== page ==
Neil Tennant Q&A

pet shop thingIn early March, I wrote an article for The New York Times about the American debut of The Most Incredible Thing, a ballet based on a Hans Christian Andersen story, with choreography by Javier de Frutos and a score by the Pet Shop Boys. It was a pleasure to report for many reasons–not least getting on the phone with the brilliant Neil Tennant, one half of the Pet Shop Boys (along with Chris Lowe). Our conversation covered more territory than there was room for in the article, including an update on what the duo have been working on lately–so here are some highlights from the interview.

What surprised you with this whole experience of The Most Incredible Thing?

I was amazed how good it was. (laughs)

The Most Incredible Thing seems like a very Pet Shop Boys idea, but it’s even more a very Pet Shop Boys title.

The title was probably the single thing that most attracted me to it initially!

Tell me about the section of the score with the clock.

We decided to be quite literal and put the clock ringing for each hour. It’s meant to sum up all aspects of human life—

Well, that’s not too ambitious.

It’s not, is it, in twenty minutes? A baby is born, it’s got religion, it’s got the Ten Commandments in there, it’s got a rocket going off to the moon. I was very pleased when we stuck it all together. I think we’re going to do another ballet. Pop musicians who write ballets—it doesn’t happen that often. I mean, Elvis Costello did one [Il Sogno]. He actually wrote an orchestral score.

You’ve always had songs with the trappings of the classical world, like “My October Symphony” or name-dropping Debussy—it’s almost like you were anticipating that you’d move in this direction.

We always had theatrical ambitions, and that’s because of our backgrounds. Chris’s mother was a dancer and his grandfather was in a musical act called The Nitwits. And they were a comedy jazz group, sort of trad jazz, and they used to play in Las Vegas during the sixties–Chris’s grandfather lived in Las Vegas. So Chris is accustomed to this way of looking at things: actually putting on a show. And I was an amateur. As a boy I was in the youth theater in Newcastle, where I grew up. But I also wrote a play and put together some shows and put music in them–even when I was seventeen I was doing that. So for both of us it seemed like a natural way of going about things.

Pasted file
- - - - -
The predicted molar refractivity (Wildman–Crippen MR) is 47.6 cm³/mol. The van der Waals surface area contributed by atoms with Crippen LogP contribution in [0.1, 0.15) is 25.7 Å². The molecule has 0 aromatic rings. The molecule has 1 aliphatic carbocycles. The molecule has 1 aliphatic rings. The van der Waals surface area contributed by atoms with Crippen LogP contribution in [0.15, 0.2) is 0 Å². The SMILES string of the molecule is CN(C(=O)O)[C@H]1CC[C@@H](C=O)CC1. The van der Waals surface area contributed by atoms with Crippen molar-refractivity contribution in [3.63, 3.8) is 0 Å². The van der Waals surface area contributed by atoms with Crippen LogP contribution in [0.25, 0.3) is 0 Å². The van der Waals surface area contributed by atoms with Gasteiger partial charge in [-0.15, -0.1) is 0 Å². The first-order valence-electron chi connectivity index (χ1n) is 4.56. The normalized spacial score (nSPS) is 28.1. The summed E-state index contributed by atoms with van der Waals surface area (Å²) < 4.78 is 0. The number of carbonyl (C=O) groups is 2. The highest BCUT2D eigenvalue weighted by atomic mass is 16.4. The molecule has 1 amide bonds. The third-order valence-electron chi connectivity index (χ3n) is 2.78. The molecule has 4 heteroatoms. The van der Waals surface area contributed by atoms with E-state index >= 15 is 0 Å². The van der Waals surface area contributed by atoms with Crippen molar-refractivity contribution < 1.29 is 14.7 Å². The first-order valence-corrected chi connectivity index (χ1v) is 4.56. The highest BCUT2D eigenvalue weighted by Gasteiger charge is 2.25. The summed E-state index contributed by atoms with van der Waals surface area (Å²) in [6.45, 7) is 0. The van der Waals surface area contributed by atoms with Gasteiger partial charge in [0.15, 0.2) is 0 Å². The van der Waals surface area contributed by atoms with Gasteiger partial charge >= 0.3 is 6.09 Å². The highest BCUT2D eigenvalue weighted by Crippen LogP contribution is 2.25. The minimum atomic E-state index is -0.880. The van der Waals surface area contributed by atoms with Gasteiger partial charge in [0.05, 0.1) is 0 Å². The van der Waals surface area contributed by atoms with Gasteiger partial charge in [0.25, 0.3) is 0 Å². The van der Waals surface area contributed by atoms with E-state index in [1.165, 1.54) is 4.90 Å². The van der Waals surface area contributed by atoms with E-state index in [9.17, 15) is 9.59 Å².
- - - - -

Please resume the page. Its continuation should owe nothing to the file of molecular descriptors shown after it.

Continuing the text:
The Most Incredible Thing score integrated electronics and orchestral arrangements. Could it work as an amateur production with a schoolmarm on piano?

Yes. I mean, you’d have to do a piano score first. I think the next ballet we do will either have only electronic or only orchestral. It actually might be only electronics. It’s always quite a problem with electronics and orchestra together, getting the balance right. The guy who mixes our sound in our concerts also does a lot of classical stuff in Germany–he does Pet Shop Boys but he also does the Berlin Philharmonic. So he’s got those skills. You’ve really got to balance the whole thing very carefully. And also, sometimes a melodic line sounds like it’s being played by the orchestra and actually it’s being played on the keyboard and vice versa.

Years ago, you said something—I think to Chris Heath–that maybe the Pet Shop Boys could change every year. One year it would be four girls, and the next year four elderly men.

Well, you know, we never did it. But as you say that, I immediately think what a great idea it was. You know we got that from Menudo? When we first went to New York in 1983, there was this show “Menudo” on the television. And it was, like, five Mexican boys or something? And when one of them got to sixteen they got thrown out and a younger one came in. There was something fascinatingly brutal about this idea.

What else are you working on now?

We have just been in Berlin for two weeks, writing some new songs. And we’ve done it a different way. We didn’t really do any writing last year–well, we did a tiny bit–’cause we were on tour quite a lot of the time. But I wrote lyrics and I decided to email them to Chris and it turned out that Chris had set most of them to music. So we’ve suddenly turned into Elton John and Bernie Taupin.

And the thing is, ultimately Chris writes the music and I sing over it. But when Chris writes the melodies, he doesn’t write the melodies I would write. His are more complicated and so I have to learn his melody but then suddenly it all falls into place. So we’ve written some songs that might be on the next album, who knows? Who knows when the next album will be, but we’ve started that process. We had a fun two weeks. We like writing songs, writing music, we enjoy it.

That’s good. It’d be a long life otherwise.

People in the press often think you’re doing it for the money or because you have to. But really we do it because, right from the beginning, it’s fun and exciting having new songs at the end of the day, even if it’s never released. It’s a great feeling, a new song.

posted 27 April 2018 in Articles and tagged , , . no comments yet

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